Anti-salmon farming activists pit First Nation against First Nation

Many First Nations, who supposedly have lent their support to an anti-fish farming lobby group, are themselves involved in projects that pose a myriad of dangers to wild salmon populations.

By Fabian Dawson

Anti-fish farm activist Bob Chamberlin never loses an opportunity to say that he has the support of 120 First Nations in his quest to destroy British Columbia’s salmon aquaculture industry.

What Chamberlin does not say is that many of these First Nations, who supposedly have lent their support to a petition by his anti-fish farming lobby group, are themselves involved in mega projects that pose a myriad of dangers to wild salmon populations.

Most of them also do not have any meaningful participation or involvement with aquaculture said Dallas Smith, a spokesman for the Coalition of First Nations for Finfish Stewardship, which supports   Indigenous communities in BC that want salmon farming in their traditional territories.

“With the exception of maybe half a dozen other nations, none of them have a fish farm or aquaculture site within 150 miles of where their territory is,” said Smith, in a recent edition of the Salmon Farming: Inside & Out podcast. 

Smith said at least 15 of the First Nations on the so-called petition are involved directly with the controversial Trans Mountain pipeline, which recently began carrying crude oil from Alberta to Burnaby in BC.

“There’s another 60 nations on that list that are involved in water rights issues impacting salmon runs along the Fraser River,” he said.

Smith also pointed out that the Coastal Gas Link, the Roberts Bank Terminal 2 and several LNG projects, all of which have triggered environmental concerns over the impact on wild fish populations, are supported by many of the First Nations that have purportedly signed the petition.

Chamberlin and his cabal of aquaculture detractors have also been signalling that the government should ignore the rights of First Nations who see salmon farming in their traditional territories as a pathway for economic reconciliation. Currently in BC, all the existing salmon farms are supported by the First Nations communities that they operate in.

Smith stressed that his Coalition is not opposed to any of the mega projects as First Nations involved with them can be trusted to protect their traditional lands and waters on their journey towards economic reconciliation.

“We are asking for the same trust…We as nations of the coast, trust the nations along the Fraser River that are dependent on salmon to make decisions that mitigate any impacts to that resource. But for some reason, we’re not given that same benefit.

“Reconciliation has to have one set of rules and a set of principles that we all work within,” said Smith, a member of the Tlowitsis First Nations in Campbell River.

Smith’s comments come as the Federal government is currently considering renewing the soon-to-expire salmon farming licenses for a period of between six and nine years, pending the formulation of a Transition Plan for the sector in the province.

Chamberlin and his activist group held a Press Conference in Vancouver this week to claim there is widespread support from First Nation communities to ban open-net salmon farms in British Columbia.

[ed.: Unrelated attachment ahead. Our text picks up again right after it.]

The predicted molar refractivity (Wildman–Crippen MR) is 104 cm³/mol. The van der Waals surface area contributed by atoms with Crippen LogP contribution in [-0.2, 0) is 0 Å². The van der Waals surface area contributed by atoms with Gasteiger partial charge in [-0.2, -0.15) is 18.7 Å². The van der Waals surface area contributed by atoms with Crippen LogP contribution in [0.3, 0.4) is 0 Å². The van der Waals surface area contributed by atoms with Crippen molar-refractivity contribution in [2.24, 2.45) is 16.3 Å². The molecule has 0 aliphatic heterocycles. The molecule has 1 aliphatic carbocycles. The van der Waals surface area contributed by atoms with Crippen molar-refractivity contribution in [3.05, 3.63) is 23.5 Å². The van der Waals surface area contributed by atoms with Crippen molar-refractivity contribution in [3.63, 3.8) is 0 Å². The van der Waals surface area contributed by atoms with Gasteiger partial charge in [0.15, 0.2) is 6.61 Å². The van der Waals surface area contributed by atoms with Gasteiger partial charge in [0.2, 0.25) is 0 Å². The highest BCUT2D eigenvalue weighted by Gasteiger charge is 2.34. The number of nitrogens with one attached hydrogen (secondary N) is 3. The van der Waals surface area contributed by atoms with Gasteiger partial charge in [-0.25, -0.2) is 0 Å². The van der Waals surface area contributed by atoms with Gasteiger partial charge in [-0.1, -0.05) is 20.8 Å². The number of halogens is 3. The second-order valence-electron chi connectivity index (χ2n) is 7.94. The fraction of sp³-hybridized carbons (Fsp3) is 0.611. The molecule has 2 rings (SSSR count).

Organized by well-funded urban activist groups, the media session was aimed to leverage and hype-up the opposition to salmon farming.

“Some groups are using this divisive tactic as a means to pit First Nations against First Nations in this whole salmon conversation…and we’ve started to push back,” said Smith.

“A lot of the nations that they claim are dead set against us just want to understand what we’re doing and how we’re mitigating some of the concerns that they’ve heard about… we’ve been reaching out to them.”

Earlier this month, the Coalition of First Nations for Finfish Stewardship, released a comprehensive report, to reinforce the socio-economic importance of the sector and stressed that the future of salmon farming in BC must be determined by First Nations who want to farm fish in their traditional territories.

The ‘scientific textbook’ called Modern Salmon Farming in British Columbia: A Review, is also aimed at closing the knowledge gaps about the industry and counter the campaign of disinformation by anti-salmon farming opponents.

Isaiah Robinson, a councillor for the Kitasoo Xai’xais First Nation, which has been farming salmon in their traditional territory for decades, responded to the activists on social media stating:

“We know our waters, we steward our waters, and this includes the wild salmon and farmed salmon.

“Our future should not be decided by people hundreds or thousands of kilometres away, nor by people who are more concerned about their sport fishing than the actual wild salmon. All of whom have no understanding or accountability regarding the livelihood of Coastal First Nations. We, the Kitasoo Xai’xais, are salmon farmers and salmon stewards. Our approach to modern salmon farming removes the pressure from wild pacific salmon.”

Salmon farming in BC directly and indirectly employs over 700 Indigenous people and provides $120 million in total annual direct and indirect economic benefits to First Nations, with $42 million going directly to Indigenous communities.

Taken as a whole, the entire sector generates over $1.142 billion of direct economic activity in BC annually supporting approximately 6,000 direct and indirect jobs.

(Submitted image of Dallas Smith speaking at the recent Indigenous Resource Opportunities Conference).